Magnetic fields make the excitons go 'round: New way to improve efficiency of solar cellsSun, 21 Sep 2014 14:51:08 EDT
A major limitation in the performance of solar cells happens within the photovoltaic material itself: When photons strike the molecules of a solar cell, they transfer their energy, producing quasi-particles called excitons -- an energized state of molecules. That energized state can hop from one molecule to the next until it's transferred to electrons in a wire, which can light up a bulb or turn a motor. Fracking's environmental impacts scrutinizedSun, 21 Sep 2014 09:29:38 EDT
Greenhouse gas emissions from the production and use of shale gas would be comparable to conventional natural gas, but the controversial energy source actually fared better than renewables on some environmental impacts, according to new research. Solar-cell efficiency improved with new polymer devicesFri, 19 Sep 2014 14:28:43 EDT
New light has been shed on solar power generation using devices made with polymers. Researchers identified a new polymer -- a type of large molecule that forms plastics and other familiar materials -- which improved the efficiency of solar cells. The group also determined the method by which the polymer improved the cells' efficiency. The polymer allowed electrical charges to move more easily throughout the cell, boosting the production of electricity -- a mechanism never before demonstrated in such devices. Superabsorbing ring could make light work of snaps, be ultimate camera pixelFri, 19 Sep 2014 10:08:50 EDT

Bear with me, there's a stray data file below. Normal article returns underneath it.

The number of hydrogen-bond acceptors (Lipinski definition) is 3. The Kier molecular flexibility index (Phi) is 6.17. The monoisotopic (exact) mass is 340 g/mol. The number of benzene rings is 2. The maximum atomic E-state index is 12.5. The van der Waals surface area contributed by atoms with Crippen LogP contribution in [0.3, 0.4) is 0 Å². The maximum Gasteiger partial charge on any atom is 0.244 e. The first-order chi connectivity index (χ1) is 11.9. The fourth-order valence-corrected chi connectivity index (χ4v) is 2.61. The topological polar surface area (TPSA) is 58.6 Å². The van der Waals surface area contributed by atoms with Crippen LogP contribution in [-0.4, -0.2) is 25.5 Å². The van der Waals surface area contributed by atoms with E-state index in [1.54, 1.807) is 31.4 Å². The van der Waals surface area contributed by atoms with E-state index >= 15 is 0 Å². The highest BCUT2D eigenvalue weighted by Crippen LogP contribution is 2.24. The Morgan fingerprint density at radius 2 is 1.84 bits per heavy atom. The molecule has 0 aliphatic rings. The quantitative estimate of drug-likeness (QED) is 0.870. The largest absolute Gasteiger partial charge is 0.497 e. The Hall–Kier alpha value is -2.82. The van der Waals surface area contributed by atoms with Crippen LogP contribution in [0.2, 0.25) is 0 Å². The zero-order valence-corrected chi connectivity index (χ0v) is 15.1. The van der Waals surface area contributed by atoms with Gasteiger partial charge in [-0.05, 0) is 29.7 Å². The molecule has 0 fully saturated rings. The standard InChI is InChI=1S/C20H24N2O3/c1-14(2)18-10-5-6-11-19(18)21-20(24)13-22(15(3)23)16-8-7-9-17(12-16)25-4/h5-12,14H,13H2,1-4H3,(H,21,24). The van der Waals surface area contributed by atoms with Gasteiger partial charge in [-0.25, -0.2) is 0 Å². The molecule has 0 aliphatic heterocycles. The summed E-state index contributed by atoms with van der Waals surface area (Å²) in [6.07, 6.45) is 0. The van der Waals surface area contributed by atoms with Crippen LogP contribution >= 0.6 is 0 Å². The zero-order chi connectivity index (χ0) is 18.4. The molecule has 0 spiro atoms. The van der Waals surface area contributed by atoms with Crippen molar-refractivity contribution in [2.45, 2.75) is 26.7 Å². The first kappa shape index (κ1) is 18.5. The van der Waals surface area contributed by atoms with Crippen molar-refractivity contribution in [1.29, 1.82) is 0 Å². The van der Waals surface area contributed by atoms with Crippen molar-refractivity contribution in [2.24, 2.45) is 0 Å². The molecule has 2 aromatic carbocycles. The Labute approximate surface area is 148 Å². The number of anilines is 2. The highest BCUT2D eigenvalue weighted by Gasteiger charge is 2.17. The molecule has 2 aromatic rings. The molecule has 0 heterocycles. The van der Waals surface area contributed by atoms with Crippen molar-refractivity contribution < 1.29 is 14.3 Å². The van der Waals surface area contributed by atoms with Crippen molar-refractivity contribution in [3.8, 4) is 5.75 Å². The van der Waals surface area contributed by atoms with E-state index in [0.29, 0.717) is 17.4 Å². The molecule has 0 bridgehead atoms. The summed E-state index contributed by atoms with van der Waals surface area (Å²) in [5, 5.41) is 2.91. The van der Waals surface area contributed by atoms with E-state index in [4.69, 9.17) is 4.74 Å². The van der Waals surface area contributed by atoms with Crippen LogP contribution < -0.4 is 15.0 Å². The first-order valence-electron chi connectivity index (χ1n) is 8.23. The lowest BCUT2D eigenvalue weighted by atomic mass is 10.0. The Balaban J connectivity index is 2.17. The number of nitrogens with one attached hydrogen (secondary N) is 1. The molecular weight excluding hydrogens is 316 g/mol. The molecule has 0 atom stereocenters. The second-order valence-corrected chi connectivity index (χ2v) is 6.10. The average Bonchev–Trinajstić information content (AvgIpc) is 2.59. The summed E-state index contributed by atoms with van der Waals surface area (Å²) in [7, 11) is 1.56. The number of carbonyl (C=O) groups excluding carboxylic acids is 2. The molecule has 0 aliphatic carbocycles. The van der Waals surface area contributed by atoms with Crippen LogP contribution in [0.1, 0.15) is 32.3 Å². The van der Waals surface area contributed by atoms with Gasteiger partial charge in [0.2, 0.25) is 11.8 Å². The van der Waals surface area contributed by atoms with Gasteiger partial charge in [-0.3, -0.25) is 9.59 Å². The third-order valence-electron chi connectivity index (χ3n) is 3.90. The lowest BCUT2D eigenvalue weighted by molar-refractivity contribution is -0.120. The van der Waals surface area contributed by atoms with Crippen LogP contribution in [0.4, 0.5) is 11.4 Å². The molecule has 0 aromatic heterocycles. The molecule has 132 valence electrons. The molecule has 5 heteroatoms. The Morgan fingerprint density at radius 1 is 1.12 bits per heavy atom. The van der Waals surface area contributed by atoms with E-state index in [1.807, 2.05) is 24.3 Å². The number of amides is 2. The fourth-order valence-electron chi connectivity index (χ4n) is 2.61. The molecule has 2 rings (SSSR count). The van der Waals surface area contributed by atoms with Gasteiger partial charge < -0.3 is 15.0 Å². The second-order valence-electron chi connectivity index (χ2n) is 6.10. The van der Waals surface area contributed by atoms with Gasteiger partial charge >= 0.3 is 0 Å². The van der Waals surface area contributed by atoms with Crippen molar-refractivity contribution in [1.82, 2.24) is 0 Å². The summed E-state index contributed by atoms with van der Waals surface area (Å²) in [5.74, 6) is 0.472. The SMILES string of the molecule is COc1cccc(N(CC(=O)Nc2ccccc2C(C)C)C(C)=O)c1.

A quantum effect in which excited atoms team up to emit an enhanced pulse of light can be turned on its head to create 'superabsorbing' systems that could make the 'ultimate camera pixel'. A more efficient, lightweight and low-cost organic solar cell: Researchers broke the 'electrode barrier'Thu, 18 Sep 2014 14:14:52 EDT
For decades, polymer scientists and synthetic chemists working to improve the power conversion efficiency of organic solar cells were hampered by the inherent drawbacks of commonly used metal electrodes, including their instability and susceptibility to oxidation. Now for the first time, researchers have developed a more efficient, easily processable and lightweight solar cell that can use virtually any metal for the electrode, effectively breaking the 'electrode barrier.'